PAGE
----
RUSSIA'S FOUR SEASONS CAUGHT ON CAMERA
In autumn, after the warm rains of summer, forests fill with mushrooms, cloudberries, whortleberries and lingonberries. Mushroom- and berry-picking are somewhat active national pastimes in Russia, which allow for preserving vitamin-loaded "gifts of the forest" for a long winter. Mushrooms may be dehydrated, pickled or frozen, while forest berries may be used to make delicious jams and stuffings for various pies.
This season turns the leaves of deciduous forests crimson. Once bushy treetops become thinner by the day, covering the ground with a leafy carpet. Evergreen pines, firs and cedars retain their appearance, every now and then dropping an occasional cone. Triangular flocks of birds, bidding their farewells, head south.
Winter brings cold and snow, completely changing nature's appearance; once green fields are now transformed into white deserts. In Russia's northern areas, temperatures sometimes drop to minus 40 degrees Celsius.
Ice fishing on frozen rivers and lakes and the cooking of the catch later over an open fire outdoors is a great pastime – a perfect getaway from the comforts of civilisation. The snow-white serenity, occasionally violated by the crunching of snow underfoot, can be highly therapeutic for city-dwellers.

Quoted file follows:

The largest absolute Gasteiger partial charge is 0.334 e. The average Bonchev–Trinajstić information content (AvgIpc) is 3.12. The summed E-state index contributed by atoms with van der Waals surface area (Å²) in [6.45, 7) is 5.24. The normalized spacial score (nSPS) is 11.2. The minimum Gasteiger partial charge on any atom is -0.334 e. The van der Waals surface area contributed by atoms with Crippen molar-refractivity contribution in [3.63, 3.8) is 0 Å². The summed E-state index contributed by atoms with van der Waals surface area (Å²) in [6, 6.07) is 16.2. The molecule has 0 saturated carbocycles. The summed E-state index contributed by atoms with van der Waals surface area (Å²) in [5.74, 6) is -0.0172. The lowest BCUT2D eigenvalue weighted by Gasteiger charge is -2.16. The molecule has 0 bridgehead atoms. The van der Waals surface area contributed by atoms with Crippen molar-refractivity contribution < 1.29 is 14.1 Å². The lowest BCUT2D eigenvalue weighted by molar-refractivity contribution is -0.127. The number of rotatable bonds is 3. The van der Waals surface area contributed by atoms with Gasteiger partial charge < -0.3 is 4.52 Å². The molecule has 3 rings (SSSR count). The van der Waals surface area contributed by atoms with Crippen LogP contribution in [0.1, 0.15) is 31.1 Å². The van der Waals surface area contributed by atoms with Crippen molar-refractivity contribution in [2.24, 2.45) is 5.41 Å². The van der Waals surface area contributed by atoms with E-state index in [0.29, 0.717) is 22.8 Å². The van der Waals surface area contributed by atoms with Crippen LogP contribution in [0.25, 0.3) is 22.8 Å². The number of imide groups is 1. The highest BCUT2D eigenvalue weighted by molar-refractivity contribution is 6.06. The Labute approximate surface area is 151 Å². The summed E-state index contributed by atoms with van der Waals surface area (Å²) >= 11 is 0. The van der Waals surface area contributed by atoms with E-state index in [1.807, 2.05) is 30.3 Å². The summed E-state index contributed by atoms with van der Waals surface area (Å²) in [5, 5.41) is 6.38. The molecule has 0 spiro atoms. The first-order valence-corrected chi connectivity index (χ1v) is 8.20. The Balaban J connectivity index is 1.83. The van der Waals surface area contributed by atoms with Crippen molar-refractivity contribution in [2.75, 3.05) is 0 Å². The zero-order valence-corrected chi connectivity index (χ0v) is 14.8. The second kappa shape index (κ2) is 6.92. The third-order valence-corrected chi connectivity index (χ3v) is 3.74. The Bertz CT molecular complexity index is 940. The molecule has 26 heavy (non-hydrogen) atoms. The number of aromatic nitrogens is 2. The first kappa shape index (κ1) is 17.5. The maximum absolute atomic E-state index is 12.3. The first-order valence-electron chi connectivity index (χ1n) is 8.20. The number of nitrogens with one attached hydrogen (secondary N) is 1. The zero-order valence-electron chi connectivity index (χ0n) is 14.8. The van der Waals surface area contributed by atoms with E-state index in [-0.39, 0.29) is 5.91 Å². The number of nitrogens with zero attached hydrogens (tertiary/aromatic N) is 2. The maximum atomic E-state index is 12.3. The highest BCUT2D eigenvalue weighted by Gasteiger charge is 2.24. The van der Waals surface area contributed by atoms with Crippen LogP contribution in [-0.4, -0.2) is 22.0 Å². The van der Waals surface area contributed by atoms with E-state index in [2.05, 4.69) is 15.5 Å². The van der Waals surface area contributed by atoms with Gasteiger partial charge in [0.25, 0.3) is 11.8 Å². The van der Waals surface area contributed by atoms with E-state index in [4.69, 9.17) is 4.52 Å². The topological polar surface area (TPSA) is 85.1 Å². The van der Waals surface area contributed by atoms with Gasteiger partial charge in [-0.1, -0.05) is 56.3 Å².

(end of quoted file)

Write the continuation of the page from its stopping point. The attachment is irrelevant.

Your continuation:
Freed from the icy fetters of winter, nature gradually regains its colours, as the monochromatic whiteness of the snow gives way to the bright hues of spring's first flowers.
The thick ice crust that has been covering lakes and rivers all winter long is now nothing more than a drifting ice floe, gradually melting as the weather gets warmer. The unpretentious landscape is enlivened by the chirping of birds returning from the south and the roar of the rivers, overflowing with water from melted snow.
Vast green spaces, an eye-piercing blue sky and the lukewarm waters of the lakes – all these make for a perfect setting for eco-trekking.
Russia's natural landscapes are most lavish with colours during the summer.